My Love for Tiffany Shlain
January 21, 2011
The WMC blog is featuring Progressive Girls' Voices in dispatches from the Sundance Film Festival, as our girl journalists attend feminist film screenings and interview notable leaders and directors. Here, Molly O'Donnell reviews Tiffany Shlain's Connected — watch this space for more.
By Molly Kiefer O'Donnell
Molly is a senior at West High School in Salt Lake City, UT. She’s worked with Planned Parenthood for the last two years on campaigns to get comprehensive sex education available to every Utah teen. She plans to continue fighting for women’s rights throughout college and become a gynecologist.
Yesterday was the first day at Sundance film festival for us young journalists, and we already had our first interview. Last afternoon we spoke with the lovely Tiffany Shlain, director of the film Connected. Before talking to Tiffany, we were all given the opportunity to view her movie. Connected is a documentary about what it means to be connected in the 21st century—the age of text messages, chat roulette, and lol-speak.
Facts about advancements in technology interspersed with Tiffany’s personal journey throughout the filming of this movie convey the message that we all need to form deep connections, rather than the shallow ones permitted by social networking sites.
I love love LOVE this move for a number of reasons. First, I wholeheartedly agree with its message. As a not very committed Facebook user, I’ve noticed how these websites have turned into a replacement for real social interaction. When a Facebook “poke” is the most physical interaction someone gets, I think that’s a clear sign to log off and get some sun.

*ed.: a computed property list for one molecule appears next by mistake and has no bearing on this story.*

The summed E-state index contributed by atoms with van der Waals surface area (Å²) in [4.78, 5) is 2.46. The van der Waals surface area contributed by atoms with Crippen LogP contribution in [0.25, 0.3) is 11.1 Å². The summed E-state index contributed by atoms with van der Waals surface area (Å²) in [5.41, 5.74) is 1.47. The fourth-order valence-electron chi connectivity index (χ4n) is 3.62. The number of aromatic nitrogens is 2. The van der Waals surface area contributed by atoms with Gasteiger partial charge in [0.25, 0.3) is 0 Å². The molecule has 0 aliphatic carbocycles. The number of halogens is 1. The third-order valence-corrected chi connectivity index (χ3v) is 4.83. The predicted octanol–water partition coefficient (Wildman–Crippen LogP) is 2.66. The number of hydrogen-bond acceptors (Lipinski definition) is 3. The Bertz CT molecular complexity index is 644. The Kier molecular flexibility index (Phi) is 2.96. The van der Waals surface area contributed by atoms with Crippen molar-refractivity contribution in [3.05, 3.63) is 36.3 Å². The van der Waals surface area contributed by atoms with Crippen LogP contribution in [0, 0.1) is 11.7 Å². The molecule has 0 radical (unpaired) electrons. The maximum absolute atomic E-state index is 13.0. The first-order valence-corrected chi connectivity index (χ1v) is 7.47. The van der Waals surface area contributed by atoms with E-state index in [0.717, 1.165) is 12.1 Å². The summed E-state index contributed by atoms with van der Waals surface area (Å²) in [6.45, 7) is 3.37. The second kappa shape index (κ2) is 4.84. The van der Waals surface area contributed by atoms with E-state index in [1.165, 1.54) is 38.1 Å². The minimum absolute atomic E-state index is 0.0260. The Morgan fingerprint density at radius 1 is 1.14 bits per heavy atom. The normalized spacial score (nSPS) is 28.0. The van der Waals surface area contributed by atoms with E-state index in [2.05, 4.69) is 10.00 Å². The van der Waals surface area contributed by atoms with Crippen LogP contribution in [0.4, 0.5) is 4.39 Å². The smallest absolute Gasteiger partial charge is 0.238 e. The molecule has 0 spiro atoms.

Another reason why I would highly recommend seeing Connected was the animation and visual style. As a creative hook to this informative movie, it kept the documentary interesting. American Teens—the people who would most benefit from the message in this movie—would be able to enjoy this film, even if they don’t typically enjoy documentaries (something that I’m often guilty of).
The third reason that I fell madly in love with Connected was that it gave an inside look into the life of a woman filmmaker. Throughout the story, Tiffany talks about her struggles with pregnancy and motherhood. Seeing how flawlessly she handled all of these factors on top of working was inspirational and made me that much more excited to learn about these women filmmakers and feminists in the media. It was a good film for myself and my fellow young journalists to watch to kick off our tour of women in the media here at Sundance. Tomorrow should be fun.